Mass. at 285. The Landlord cannot permit or enter into an activity that will

interfere with the Leasehold.

Here I find that the noise and motion of the wind turbine will limit QHA's

ability to operate a professional level golf course on holes 4,5,6 and 7.

I do not regard QHA's claim as a claim for relief based upon emotional

reactions, as argued by the Town and thus I do not find the Texas case law cited by

the Town to be on point. See Rankin v. FPL Energy LLC, 266 S.W. 3d 506 (Tx.

Ct. App. 2008),where the Texas appeals court considered whether a wind farm

interfered with the landowner's use and enjoyment of his property. The court

found that a plaintiff's emotional response to the loss of their view due to wind

turbines does not "substantially interfere with the use and enjoyment of the

21

property" necessary to constitute a nuisance. ld. at 511. As noted above I have

concluded that impact of the turbine structure on the views available from the golf

course is debatable and QHA has not persuaded me that, apart from the noise and

motion problems discussed above, that QHA is protected from the mere presence

of the structure or that the aesthetic impact is sufficiently detrimental to QHA's

business as to interfere with the use of the premises as a professional level golf

course.

Furthermore I do not regard the operation of a wind turbine on land

immediately adjacent to the demised premises as the type of off-leasehold activity

found lacking as a breach of the covenant of quiet enjoyment in Kelly v. Jones, 80

Mass. App. Ct. 476,478 (2011). There the Plaintiffs claimed that landlord

impaired their right of quiet enjoyment by trying to "sabotage the plaintiffs

employment," and by ruining their social lives by talking about them in church. Id.

That conduct did not constitute a breach of the covenant because it did not

substantially "impair the character or value" of the leased premises (which is the

standard for breach of the covenant in Massachusetts). Id. Here the threat posed

from the noise and motion of the turbine is a threat to the character or value of the

leased premises.

Nor is the case of Rubin v. Beach Soap, 346 Mass. 771 (1963) on point

where a commercial tenant had his insurance cancelled because a landlord rented

an adjoining space to a high risk tenant. See also BF Keith v. Carpenter, 307 Mass.

27 (1940). Where the original tenant was a theater, and had right to advertise on

the outside of the building, the landlord's actions of leasing adjoining space to

tenant who also advertised, was not a breach even though the adjoining signs were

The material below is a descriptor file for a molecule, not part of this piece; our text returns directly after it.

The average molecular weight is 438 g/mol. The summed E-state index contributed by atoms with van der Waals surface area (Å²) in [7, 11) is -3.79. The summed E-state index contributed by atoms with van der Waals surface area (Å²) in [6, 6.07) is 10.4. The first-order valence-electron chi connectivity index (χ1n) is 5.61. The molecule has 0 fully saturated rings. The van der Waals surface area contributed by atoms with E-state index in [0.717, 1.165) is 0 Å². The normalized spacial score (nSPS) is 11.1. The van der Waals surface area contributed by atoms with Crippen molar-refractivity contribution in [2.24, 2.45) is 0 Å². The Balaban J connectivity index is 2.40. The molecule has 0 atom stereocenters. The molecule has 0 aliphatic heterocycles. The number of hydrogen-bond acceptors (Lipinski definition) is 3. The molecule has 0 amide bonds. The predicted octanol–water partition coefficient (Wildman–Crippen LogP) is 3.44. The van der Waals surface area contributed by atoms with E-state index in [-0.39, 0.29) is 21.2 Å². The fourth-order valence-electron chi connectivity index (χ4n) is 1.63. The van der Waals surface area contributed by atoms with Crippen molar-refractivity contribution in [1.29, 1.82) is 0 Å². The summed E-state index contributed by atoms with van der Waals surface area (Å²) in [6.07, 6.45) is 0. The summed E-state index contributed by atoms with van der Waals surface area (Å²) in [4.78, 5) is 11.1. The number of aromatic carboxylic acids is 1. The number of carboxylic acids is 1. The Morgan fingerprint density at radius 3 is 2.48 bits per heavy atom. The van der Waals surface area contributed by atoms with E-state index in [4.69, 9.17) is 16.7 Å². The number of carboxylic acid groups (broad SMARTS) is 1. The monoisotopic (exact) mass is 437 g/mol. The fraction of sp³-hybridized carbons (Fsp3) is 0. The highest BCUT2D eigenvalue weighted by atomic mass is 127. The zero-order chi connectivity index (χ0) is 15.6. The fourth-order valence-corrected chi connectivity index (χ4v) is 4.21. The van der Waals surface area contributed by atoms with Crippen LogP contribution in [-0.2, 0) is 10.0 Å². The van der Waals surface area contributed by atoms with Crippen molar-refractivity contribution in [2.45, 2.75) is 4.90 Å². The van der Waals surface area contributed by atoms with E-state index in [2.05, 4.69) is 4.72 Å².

more brilliant and detracted from the original tenant's signs. Id. at 29-30. The

tenant had no reasonable expectation that it would be protected from competing

activity.

Apart from a breach of the covenant of quiet enjoyment the impact of the

motion and noise of the wind turbine on the play of golf at holes 4,5,6, and 7 will

also undermine a fundamental purpose of the lease which is to operate a

professional level golf course. The "grant of anything carries an implication, that

the grantee shall have all that is necessary to the enjoyment of the grant, so far as

the grantor has power to give it. The lease carried with it an implication that the

lessors would refrain from acts voluntarily undertaken which substantially 'impair

the character and value of the leased premises." Winchester, 266 Mass. 33, 36

1929). It would be a de facto breach of the Lease for the Landlord to devalue the

Leasehold the tenant had contracted for. See Doe v. New Bedford Housing

Authority, 417 Mass. 273, 285 (1994); Blackett v. Olanoff, 371 Mass. 714, 717-18

(1977); Winchester v. O'Brien, 266 Mass. at 36.

22

Remedy.

Since the only actionable threat to QHA is the noise and motion presented

by the wind turbine while the game of golf is being played on holes 4, 5,6, and 7, I

turn to a consideration of what remedy will adequately protect QHA from this

threat. There was evidence that the wind turbine can be programmed and

controlled to shut it down, for example, during high wind conditions. There was

also a suggestion that the Town considered mitigating the flicker impact of the

turbine by shutting it down at certain times of day on certain days of the year. It

seems quite likely that the motion and noise interference with the play of golf can

be remedied by shutting off the turbine during the hours on those days in the late

spring, the summer and the early fall that golf is being played. Thus I am inclined

to enter a limited injunction tailored to protecting the course from the noise and

motion of the turbine only when the play of golf is actually threatened thereby.

Thus the turbine should be allowed to operate outside of daylight hours when golf

is scheduled to be played and on the days of the year that golf is not being played.

It should be noted that this would result in no interruption of electrical service

since the turbine is being used only to feed into the grid and to provide the Town